Updated at 1:32 p.m. ET
At a time when Asia threatens to present the Trump administration with its first real foreign-policy crisis, the White House chief strategist Steve Bannon has said he plans to marginalize the Asia-related bureaus at the U.S. State and Defense Departments, which he views as insufficiently committed to a hard line on China.
“I’m changing out people at East Asian Defense; I’m getting hawks in,” Bannon told The American Prospect, a liberal magazine, in a candid interview. “I’m getting Susan Thornton [acting head of East Asian and Pacific Affairs] out at State.”
At issue in the interview are Bannon’s views toward China—“We’re at economic war with China”—and what he sees as its inadequate help reining in North Korea. (“On Korea, they’re just tapping us along. It’s just a sideshow.” He also said he doesn’t believe there’s a military solution for North Korea.)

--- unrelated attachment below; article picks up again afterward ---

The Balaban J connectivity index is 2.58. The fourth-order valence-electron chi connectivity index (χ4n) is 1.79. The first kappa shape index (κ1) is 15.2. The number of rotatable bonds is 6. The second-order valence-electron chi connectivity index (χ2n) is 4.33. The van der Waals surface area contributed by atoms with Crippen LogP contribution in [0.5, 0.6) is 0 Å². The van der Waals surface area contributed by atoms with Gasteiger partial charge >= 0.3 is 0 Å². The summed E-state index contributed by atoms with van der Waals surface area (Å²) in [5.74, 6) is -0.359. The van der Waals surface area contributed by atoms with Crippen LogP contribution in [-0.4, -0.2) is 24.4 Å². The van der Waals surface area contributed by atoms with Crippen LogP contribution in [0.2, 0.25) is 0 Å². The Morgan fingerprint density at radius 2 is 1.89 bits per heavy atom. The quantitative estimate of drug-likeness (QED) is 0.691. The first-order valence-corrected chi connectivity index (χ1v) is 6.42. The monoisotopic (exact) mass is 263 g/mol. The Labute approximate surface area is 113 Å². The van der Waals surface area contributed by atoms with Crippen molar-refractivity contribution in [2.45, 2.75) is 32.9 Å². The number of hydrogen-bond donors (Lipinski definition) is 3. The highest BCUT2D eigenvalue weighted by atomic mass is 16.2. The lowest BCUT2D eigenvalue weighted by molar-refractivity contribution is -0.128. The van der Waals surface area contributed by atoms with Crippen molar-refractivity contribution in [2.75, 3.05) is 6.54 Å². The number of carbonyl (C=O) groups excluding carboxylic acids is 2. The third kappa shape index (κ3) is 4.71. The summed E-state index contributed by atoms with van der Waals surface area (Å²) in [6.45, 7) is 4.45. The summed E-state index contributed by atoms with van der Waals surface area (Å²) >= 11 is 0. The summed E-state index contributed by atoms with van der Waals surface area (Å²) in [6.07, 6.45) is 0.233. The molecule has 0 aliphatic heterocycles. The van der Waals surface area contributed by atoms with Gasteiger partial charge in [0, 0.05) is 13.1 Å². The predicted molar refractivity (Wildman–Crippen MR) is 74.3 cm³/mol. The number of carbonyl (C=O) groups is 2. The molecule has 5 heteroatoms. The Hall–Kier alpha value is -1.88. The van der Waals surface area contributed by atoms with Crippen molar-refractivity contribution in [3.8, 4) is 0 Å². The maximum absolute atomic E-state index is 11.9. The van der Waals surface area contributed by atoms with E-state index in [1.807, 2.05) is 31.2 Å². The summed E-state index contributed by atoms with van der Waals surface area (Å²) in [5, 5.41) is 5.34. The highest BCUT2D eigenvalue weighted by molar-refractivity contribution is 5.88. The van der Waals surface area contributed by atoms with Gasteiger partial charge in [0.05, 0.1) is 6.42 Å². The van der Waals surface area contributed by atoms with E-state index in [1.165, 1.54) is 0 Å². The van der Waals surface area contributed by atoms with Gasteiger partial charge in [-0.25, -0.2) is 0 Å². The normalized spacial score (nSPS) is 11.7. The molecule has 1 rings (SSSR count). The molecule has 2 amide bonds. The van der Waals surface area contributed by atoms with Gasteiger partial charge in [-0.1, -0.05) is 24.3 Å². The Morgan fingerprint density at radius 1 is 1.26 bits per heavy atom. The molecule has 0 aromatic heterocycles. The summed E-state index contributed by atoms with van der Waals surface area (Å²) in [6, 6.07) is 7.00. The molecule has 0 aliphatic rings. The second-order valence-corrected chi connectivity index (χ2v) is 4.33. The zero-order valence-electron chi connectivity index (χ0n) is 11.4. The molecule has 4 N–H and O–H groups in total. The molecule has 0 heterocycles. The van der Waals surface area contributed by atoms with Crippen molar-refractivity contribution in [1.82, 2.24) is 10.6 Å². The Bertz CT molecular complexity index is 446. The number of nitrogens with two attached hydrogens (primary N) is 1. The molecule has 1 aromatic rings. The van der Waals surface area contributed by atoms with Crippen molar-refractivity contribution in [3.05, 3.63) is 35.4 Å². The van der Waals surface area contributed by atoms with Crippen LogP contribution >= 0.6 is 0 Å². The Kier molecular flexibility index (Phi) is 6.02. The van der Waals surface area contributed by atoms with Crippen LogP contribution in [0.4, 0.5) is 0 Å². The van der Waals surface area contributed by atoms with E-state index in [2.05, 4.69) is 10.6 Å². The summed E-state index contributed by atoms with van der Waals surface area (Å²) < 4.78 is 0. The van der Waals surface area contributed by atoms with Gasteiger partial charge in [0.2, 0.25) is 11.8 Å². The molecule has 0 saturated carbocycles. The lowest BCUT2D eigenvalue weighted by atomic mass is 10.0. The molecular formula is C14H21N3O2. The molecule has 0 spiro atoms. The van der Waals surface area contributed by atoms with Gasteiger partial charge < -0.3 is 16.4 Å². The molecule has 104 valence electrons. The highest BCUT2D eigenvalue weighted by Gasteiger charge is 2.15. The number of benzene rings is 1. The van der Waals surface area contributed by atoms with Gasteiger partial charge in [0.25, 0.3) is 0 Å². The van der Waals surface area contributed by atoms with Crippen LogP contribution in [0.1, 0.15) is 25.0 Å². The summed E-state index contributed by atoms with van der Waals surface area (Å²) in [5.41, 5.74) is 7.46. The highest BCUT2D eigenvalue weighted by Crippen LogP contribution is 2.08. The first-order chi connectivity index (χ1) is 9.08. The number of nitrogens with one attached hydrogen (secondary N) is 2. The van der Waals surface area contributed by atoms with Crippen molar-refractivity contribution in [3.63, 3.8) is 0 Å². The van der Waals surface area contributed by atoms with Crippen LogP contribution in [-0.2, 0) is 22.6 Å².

Although Bannon’s remarks about those U.S. officials are striking, the senior positions at both State and Defense are technically vacant. Their current occupants are Thornton, a career foreign-service officer who is the acting assistant secretary for East Asian and Pacific Affairs; and David Helvey, who is the acting assistant secretary of defense for Asian and Pacific Security Affairs. The two officials have been at the forefront of the U.S. response to North Korea’s missile tests last month and its threats to strike near Guam, the U.S. territory in the Pacific.